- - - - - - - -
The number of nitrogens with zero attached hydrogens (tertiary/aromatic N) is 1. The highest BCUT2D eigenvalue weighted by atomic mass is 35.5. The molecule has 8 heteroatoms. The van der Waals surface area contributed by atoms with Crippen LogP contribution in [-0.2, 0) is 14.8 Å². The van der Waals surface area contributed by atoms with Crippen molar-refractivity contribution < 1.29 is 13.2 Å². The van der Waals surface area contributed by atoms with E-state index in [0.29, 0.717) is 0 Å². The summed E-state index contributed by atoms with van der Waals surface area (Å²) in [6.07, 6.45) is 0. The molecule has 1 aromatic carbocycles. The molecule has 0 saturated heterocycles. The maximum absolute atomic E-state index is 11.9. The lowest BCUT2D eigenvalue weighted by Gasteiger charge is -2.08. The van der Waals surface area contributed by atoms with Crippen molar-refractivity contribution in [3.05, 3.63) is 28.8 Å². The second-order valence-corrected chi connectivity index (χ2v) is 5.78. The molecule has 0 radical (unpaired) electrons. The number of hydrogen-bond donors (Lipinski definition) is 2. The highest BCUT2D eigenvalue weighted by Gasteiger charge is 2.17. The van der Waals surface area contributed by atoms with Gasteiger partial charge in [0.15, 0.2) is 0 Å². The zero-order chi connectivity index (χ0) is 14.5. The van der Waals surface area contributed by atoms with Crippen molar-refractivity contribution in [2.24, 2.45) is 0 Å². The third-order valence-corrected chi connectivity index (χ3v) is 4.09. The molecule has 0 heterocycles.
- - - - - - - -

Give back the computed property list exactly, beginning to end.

The number of nitrogens with zero attached hydrogens (tertiary/aromatic N) is 1. The highest BCUT2D eigenvalue weighted by atomic mass is 35.5. The molecule has 8 heteroatoms. The van der Waals surface area contributed by atoms with Crippen LogP contribution in [-0.2, 0) is 14.8 Å². The van der Waals surface area contributed by atoms with Crippen molar-refractivity contribution < 1.29 is 13.2 Å². The van der Waals surface area contributed by atoms with E-state index in [0.29, 0.717) is 0 Å². The summed E-state index contributed by atoms with van der Waals surface area (Å²) in [6.07, 6.45) is 0. The molecule has 1 aromatic carbocycles. The molecule has 0 saturated heterocycles. The maximum absolute atomic E-state index is 11.9. The lowest BCUT2D eigenvalue weighted by Gasteiger charge is -2.08. The van der Waals surface area contributed by atoms with Crippen molar-refractivity contribution in [3.05, 3.63) is 28.8 Å². The second-order valence-corrected chi connectivity index (χ2v) is 5.78. The molecule has 0 radical (unpaired) electrons. The number of hydrogen-bond donors (Lipinski definition) is 2. The highest BCUT2D eigenvalue weighted by Gasteiger charge is 2.17. The van der Waals surface area contributed by atoms with Gasteiger partial charge in [0.15, 0.2) is 0 Å². The zero-order chi connectivity index (χ0) is 14.5. The van der Waals surface area contributed by atoms with Crippen molar-refractivity contribution in [2.24, 2.45) is 0 Å². The third-order valence-corrected chi connectivity index (χ3v) is 4.09. The molecule has 0 heterocycles.